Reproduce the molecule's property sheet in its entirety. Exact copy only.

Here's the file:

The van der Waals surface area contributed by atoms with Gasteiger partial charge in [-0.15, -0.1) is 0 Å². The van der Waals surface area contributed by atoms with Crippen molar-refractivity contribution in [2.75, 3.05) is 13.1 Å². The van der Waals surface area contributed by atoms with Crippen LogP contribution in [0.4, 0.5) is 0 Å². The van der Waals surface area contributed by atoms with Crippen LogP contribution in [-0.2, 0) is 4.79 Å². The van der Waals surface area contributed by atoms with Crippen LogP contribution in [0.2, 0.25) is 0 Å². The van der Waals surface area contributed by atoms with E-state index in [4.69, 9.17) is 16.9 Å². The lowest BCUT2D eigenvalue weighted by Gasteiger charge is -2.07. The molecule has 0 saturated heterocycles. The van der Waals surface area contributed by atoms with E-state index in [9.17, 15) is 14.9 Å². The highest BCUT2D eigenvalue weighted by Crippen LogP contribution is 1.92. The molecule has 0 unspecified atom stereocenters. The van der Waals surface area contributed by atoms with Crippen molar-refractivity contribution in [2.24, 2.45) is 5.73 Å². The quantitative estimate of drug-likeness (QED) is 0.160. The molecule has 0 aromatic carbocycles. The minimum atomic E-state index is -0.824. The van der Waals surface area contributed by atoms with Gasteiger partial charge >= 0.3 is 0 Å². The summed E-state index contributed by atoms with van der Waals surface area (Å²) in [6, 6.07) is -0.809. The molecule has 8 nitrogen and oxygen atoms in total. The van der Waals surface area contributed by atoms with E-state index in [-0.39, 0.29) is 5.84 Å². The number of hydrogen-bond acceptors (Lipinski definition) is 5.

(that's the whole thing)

The van der Waals surface area contributed by atoms with Gasteiger partial charge in [-0.15, -0.1) is 0 Å². The van der Waals surface area contributed by atoms with Crippen molar-refractivity contribution in [2.75, 3.05) is 13.1 Å². The van der Waals surface area contributed by atoms with Crippen LogP contribution in [0.4, 0.5) is 0 Å². The van der Waals surface area contributed by atoms with Crippen LogP contribution in [-0.2, 0) is 4.79 Å². The van der Waals surface area contributed by atoms with Crippen LogP contribution in [0.2, 0.25) is 0 Å². The van der Waals surface area contributed by atoms with E-state index in [4.69, 9.17) is 16.9 Å². The lowest BCUT2D eigenvalue weighted by Gasteiger charge is -2.07. The molecule has 0 saturated heterocycles. The van der Waals surface area contributed by atoms with E-state index in [9.17, 15) is 14.9 Å². The highest BCUT2D eigenvalue weighted by Crippen LogP contribution is 1.92. The molecule has 0 unspecified atom stereocenters. The van der Waals surface area contributed by atoms with Crippen molar-refractivity contribution in [2.24, 2.45) is 5.73 Å². The quantitative estimate of drug-likeness (QED) is 0.160. The molecule has 0 aromatic carbocycles. The minimum atomic E-state index is -0.824. The van der Waals surface area contributed by atoms with Gasteiger partial charge >= 0.3 is 0 Å². The summed E-state index contributed by atoms with van der Waals surface area (Å²) in [6, 6.07) is -0.809. The molecule has 8 nitrogen and oxygen atoms in total. The van der Waals surface area contributed by atoms with E-state index in [-0.39, 0.29) is 5.84 Å². The number of hydrogen-bond acceptors (Lipinski definition) is 5.